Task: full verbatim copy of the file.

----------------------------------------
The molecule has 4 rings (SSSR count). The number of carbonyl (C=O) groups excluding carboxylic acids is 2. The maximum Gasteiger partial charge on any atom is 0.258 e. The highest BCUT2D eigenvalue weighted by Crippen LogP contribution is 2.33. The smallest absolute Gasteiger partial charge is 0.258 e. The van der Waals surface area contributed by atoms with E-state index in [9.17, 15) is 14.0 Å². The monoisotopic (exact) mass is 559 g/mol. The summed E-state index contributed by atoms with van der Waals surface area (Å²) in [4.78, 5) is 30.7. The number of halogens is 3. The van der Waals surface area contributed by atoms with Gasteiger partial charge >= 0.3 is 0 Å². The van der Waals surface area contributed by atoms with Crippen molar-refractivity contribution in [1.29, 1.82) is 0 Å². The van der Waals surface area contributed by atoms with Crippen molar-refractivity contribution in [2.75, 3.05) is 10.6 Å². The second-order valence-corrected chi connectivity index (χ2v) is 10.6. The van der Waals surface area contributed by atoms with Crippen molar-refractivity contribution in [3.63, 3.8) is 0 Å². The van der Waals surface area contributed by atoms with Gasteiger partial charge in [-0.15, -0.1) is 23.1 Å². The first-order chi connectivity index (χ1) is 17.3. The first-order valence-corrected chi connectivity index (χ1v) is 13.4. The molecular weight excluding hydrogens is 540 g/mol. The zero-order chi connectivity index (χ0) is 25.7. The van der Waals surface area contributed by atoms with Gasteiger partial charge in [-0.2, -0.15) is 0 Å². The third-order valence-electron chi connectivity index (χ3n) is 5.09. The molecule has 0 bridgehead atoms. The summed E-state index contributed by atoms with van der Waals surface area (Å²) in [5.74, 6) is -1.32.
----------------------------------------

The molecule has 4 rings (SSSR count). The number of carbonyl (C=O) groups excluding carboxylic acids is 2. The maximum Gasteiger partial charge on any atom is 0.258 e. The highest BCUT2D eigenvalue weighted by Crippen LogP contribution is 2.33. The smallest absolute Gasteiger partial charge is 0.258 e. The van der Waals surface area contributed by atoms with E-state index in [9.17, 15) is 14.0 Å². The monoisotopic (exact) mass is 559 g/mol. The summed E-state index contributed by atoms with van der Waals surface area (Å²) in [4.78, 5) is 30.7. The number of halogens is 3. The van der Waals surface area contributed by atoms with Gasteiger partial charge >= 0.3 is 0 Å². The van der Waals surface area contributed by atoms with Crippen molar-refractivity contribution in [1.29, 1.82) is 0 Å². The van der Waals surface area contributed by atoms with Crippen molar-refractivity contribution in [2.75, 3.05) is 10.6 Å². The second-order valence-corrected chi connectivity index (χ2v) is 10.6. The van der Waals surface area contributed by atoms with Crippen molar-refractivity contribution in [3.63, 3.8) is 0 Å². The van der Waals surface area contributed by atoms with Gasteiger partial charge in [-0.15, -0.1) is 23.1 Å². The first-order chi connectivity index (χ1) is 17.3. The first-order valence-corrected chi connectivity index (χ1v) is 13.4. The molecular weight excluding hydrogens is 540 g/mol. The zero-order chi connectivity index (χ0) is 25.7. The van der Waals surface area contributed by atoms with Gasteiger partial charge in [-0.2, -0.15) is 0 Å². The third-order valence-electron chi connectivity index (χ3n) is 5.09. The molecule has 0 bridgehead atoms. The summed E-state index contributed by atoms with van der Waals surface area (Å²) in [5.74, 6) is -1.32.